With a strong performance in 2019 nearly in the rear view window, a pair of analysts predict even more in 2020. Here’s why they believe gold will surge.
In his latest piece, Forbes contributor Simon Constable looked at some of the reasons why analysts are calling for gold’s price to jump to $1,700 as early as March. A recent report by Wolfe Research examined the up-and-down price patterns of various financial assets, noting that gold’s pattern is signaling a 15% move up over the next couple of months based on previous performance.
John Roque and Rob Ginsburg, the report’s authors, have analyzed the gold market’s technical chart and found a persistent pattern dating back to 2015. Since then, there have been seven instances where gold has taken a sideways turn on the chart for a prolonged period of time after a price spike. Roque and Ginsburg explained that these instances of sideways price movement, such as the one seen over the last couple of months, serve to form a new and considerably higher base for the metal. As historical precedent shows, each of these sideways turns is followed by a conspicuous price gain averaging at 15% over the next 75 days with a median gain of 14% over the next 83 days.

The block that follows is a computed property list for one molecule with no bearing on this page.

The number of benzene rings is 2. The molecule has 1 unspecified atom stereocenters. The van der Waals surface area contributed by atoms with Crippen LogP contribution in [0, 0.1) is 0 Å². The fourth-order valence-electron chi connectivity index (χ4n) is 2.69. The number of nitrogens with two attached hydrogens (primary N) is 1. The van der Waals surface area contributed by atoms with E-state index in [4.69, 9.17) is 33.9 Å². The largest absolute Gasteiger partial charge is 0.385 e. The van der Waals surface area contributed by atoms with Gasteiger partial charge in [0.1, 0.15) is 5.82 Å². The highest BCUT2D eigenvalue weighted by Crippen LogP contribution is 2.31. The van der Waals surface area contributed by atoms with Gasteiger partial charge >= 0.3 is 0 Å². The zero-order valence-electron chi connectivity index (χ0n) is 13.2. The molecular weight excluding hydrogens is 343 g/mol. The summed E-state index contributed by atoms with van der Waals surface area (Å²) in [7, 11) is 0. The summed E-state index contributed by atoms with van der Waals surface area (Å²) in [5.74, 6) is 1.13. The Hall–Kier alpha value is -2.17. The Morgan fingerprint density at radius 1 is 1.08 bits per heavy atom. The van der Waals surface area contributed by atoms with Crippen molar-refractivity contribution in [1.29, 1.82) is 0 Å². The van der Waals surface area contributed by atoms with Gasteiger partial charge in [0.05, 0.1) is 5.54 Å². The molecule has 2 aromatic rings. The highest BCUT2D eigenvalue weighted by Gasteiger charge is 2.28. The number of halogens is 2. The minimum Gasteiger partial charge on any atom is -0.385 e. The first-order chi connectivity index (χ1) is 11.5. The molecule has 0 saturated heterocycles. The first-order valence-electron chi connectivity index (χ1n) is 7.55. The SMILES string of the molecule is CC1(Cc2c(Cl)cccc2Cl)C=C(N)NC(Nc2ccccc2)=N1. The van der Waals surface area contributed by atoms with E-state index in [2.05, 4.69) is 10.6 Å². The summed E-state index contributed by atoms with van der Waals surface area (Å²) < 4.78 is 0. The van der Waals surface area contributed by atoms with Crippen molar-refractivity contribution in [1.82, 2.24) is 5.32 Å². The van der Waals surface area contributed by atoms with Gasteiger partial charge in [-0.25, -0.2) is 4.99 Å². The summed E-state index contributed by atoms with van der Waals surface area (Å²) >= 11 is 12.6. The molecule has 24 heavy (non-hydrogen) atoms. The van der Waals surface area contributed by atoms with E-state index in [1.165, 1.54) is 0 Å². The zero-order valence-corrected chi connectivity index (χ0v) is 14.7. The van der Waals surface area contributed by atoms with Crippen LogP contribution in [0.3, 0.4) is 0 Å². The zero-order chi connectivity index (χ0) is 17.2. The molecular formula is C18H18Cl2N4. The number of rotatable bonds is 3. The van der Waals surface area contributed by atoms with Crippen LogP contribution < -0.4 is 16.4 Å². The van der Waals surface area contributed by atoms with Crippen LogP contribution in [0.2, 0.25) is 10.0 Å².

Although Constable notes that the average percentage means that the amount gained over the next three months could vary, the analysts are certain that we are seeing an eighth such pattern forming and are forecasting gold prices to jump to $1,679 by February. As the pair explains, the pattern on the chart started forming when gold climbed to $1,546 in September and then fell to $1,455 in November, which began creating a base that will lead to the predicted breakout.
However, the analysts see far more in store for gold than just a 15% percent jump over the next three months. The Wolfe report echoes the opinion of various analysts who are stating that gold is currently enjoying an unprecedented amount of momentum. While the report mostly focuses on technical movement, analysts have repeatedly said that gold is being supported by an immense amount of tailwinds, including a deteriorating global economy, a slew of geopolitical risks and the looming threat of a supply glut in the not-too-distant future.
Regardless of whether gold meets the $1,679 mark by February or trends a bit lower, Roque and Ginsburg have few doubts that the current cycle of price gains stands on much stronger footing than previous ones. Therefore, no matter how much gold gains in the short-term, the pair expects the cycle to culminate in gold surpassing its all-time high of $1,900, last seen during the financial crisis of 2011.